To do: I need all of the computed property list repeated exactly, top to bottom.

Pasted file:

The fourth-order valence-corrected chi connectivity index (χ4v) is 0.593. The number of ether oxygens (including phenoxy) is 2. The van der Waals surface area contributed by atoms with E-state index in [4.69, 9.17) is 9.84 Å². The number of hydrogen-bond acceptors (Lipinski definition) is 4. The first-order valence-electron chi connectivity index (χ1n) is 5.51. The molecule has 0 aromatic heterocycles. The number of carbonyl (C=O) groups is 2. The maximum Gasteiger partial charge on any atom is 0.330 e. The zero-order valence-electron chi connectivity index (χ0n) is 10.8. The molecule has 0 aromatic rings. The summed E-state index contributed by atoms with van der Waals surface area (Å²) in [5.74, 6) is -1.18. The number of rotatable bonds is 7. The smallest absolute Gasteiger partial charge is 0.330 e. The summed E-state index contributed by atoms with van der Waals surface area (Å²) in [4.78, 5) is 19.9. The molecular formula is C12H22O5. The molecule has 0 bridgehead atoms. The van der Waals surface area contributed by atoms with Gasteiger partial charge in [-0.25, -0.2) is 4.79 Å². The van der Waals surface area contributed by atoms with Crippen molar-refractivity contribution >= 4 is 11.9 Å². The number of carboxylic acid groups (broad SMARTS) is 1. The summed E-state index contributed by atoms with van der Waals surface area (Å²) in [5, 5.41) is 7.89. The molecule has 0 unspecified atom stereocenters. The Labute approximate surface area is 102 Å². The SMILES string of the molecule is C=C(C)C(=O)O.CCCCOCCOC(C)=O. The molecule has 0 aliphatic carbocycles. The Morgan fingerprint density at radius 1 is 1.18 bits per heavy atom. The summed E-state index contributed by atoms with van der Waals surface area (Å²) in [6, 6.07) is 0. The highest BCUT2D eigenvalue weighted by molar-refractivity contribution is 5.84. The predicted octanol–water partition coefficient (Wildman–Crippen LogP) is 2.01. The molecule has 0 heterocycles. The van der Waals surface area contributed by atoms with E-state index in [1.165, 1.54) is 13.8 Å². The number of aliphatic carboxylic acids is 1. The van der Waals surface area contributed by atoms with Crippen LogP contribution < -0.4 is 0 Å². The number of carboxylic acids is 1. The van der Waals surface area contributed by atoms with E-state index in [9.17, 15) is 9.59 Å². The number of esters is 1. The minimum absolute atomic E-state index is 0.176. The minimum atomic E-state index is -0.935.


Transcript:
The fourth-order valence-corrected chi connectivity index (χ4v) is 0.593. The number of ether oxygens (including phenoxy) is 2. The van der Waals surface area contributed by atoms with E-state index in [4.69, 9.17) is 9.84 Å². The number of hydrogen-bond acceptors (Lipinski definition) is 4. The first-order valence-electron chi connectivity index (χ1n) is 5.51. The molecule has 0 aromatic heterocycles. The number of carbonyl (C=O) groups is 2. The maximum Gasteiger partial charge on any atom is 0.330 e. The zero-order valence-electron chi connectivity index (χ0n) is 10.8. The molecule has 0 aromatic rings. The summed E-state index contributed by atoms with van der Waals surface area (Å²) in [5.74, 6) is -1.18. The number of rotatable bonds is 7. The smallest absolute Gasteiger partial charge is 0.330 e. The summed E-state index contributed by atoms with van der Waals surface area (Å²) in [4.78, 5) is 19.9. The molecular formula is C12H22O5. The molecule has 0 bridgehead atoms. The van der Waals surface area contributed by atoms with Gasteiger partial charge in [-0.25, -0.2) is 4.79 Å². The van der Waals surface area contributed by atoms with Crippen molar-refractivity contribution >= 4 is 11.9 Å². The number of carboxylic acid groups (broad SMARTS) is 1. The summed E-state index contributed by atoms with van der Waals surface area (Å²) in [5, 5.41) is 7.89. The molecule has 0 unspecified atom stereocenters. The Labute approximate surface area is 102 Å². The SMILES string of the molecule is C=C(C)C(=O)O.CCCCOCCOC(C)=O. The molecule has 0 aliphatic carbocycles. The Morgan fingerprint density at radius 1 is 1.18 bits per heavy atom. The summed E-state index contributed by atoms with van der Waals surface area (Å²) in [6, 6.07) is 0. The highest BCUT2D eigenvalue weighted by molar-refractivity contribution is 5.84. The predicted octanol–water partition coefficient (Wildman–Crippen LogP) is 2.01. The molecule has 0 heterocycles. The van der Waals surface area contributed by atoms with E-state index in [1.165, 1.54) is 13.8 Å². The number of aliphatic carboxylic acids is 1. The van der Waals surface area contributed by atoms with Crippen LogP contribution < -0.4 is 0 Å². The number of carboxylic acids is 1. The van der Waals surface area contributed by atoms with E-state index in [9.17, 15) is 9.59 Å². The number of esters is 1. The minimum absolute atomic E-state index is 0.176. The minimum atomic E-state index is -0.935.